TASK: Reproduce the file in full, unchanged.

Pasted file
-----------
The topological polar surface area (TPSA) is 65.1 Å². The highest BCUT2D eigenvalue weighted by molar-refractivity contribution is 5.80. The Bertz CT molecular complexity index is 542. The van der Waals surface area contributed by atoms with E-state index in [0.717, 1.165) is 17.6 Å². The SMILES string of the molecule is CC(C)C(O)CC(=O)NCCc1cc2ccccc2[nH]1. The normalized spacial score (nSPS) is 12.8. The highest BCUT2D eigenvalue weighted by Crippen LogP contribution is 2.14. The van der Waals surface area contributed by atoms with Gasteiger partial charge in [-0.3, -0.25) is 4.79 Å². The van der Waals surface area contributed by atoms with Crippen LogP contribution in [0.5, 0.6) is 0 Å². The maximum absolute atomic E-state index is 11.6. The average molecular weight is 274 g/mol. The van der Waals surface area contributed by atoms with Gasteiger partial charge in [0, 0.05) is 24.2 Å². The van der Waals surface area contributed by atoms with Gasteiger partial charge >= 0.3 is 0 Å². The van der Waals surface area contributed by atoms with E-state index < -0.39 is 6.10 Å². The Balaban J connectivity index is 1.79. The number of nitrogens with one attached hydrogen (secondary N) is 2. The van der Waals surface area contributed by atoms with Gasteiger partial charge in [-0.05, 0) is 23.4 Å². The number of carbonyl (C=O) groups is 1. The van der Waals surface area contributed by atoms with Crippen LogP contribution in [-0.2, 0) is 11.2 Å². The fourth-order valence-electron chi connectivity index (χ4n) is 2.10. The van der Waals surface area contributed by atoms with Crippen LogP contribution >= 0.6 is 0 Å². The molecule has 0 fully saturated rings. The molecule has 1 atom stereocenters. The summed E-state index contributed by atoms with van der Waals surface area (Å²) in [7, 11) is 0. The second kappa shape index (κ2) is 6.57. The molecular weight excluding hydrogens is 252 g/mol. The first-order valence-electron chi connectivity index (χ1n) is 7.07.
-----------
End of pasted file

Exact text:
The topological polar surface area (TPSA) is 65.1 Å². The highest BCUT2D eigenvalue weighted by molar-refractivity contribution is 5.80. The Bertz CT molecular complexity index is 542. The van der Waals surface area contributed by atoms with E-state index in [0.717, 1.165) is 17.6 Å². The SMILES string of the molecule is CC(C)C(O)CC(=O)NCCc1cc2ccccc2[nH]1. The normalized spacial score (nSPS) is 12.8. The highest BCUT2D eigenvalue weighted by Crippen LogP contribution is 2.14. The van der Waals surface area contributed by atoms with Gasteiger partial charge in [-0.3, -0.25) is 4.79 Å². The van der Waals surface area contributed by atoms with Crippen LogP contribution in [0.5, 0.6) is 0 Å². The maximum absolute atomic E-state index is 11.6. The average molecular weight is 274 g/mol. The van der Waals surface area contributed by atoms with Gasteiger partial charge in [0, 0.05) is 24.2 Å². The van der Waals surface area contributed by atoms with Gasteiger partial charge >= 0.3 is 0 Å². The van der Waals surface area contributed by atoms with E-state index < -0.39 is 6.10 Å². The Balaban J connectivity index is 1.79. The number of nitrogens with one attached hydrogen (secondary N) is 2. The van der Waals surface area contributed by atoms with Gasteiger partial charge in [-0.05, 0) is 23.4 Å². The number of carbonyl (C=O) groups is 1. The van der Waals surface area contributed by atoms with Crippen LogP contribution in [-0.2, 0) is 11.2 Å². The fourth-order valence-electron chi connectivity index (χ4n) is 2.10. The van der Waals surface area contributed by atoms with Crippen LogP contribution >= 0.6 is 0 Å². The molecule has 0 fully saturated rings. The molecule has 1 atom stereocenters. The summed E-state index contributed by atoms with van der Waals surface area (Å²) in [7, 11) is 0. The second kappa shape index (κ2) is 6.57. The molecular weight excluding hydrogens is 252 g/mol. The first-order valence-electron chi connectivity index (χ1n) is 7.07.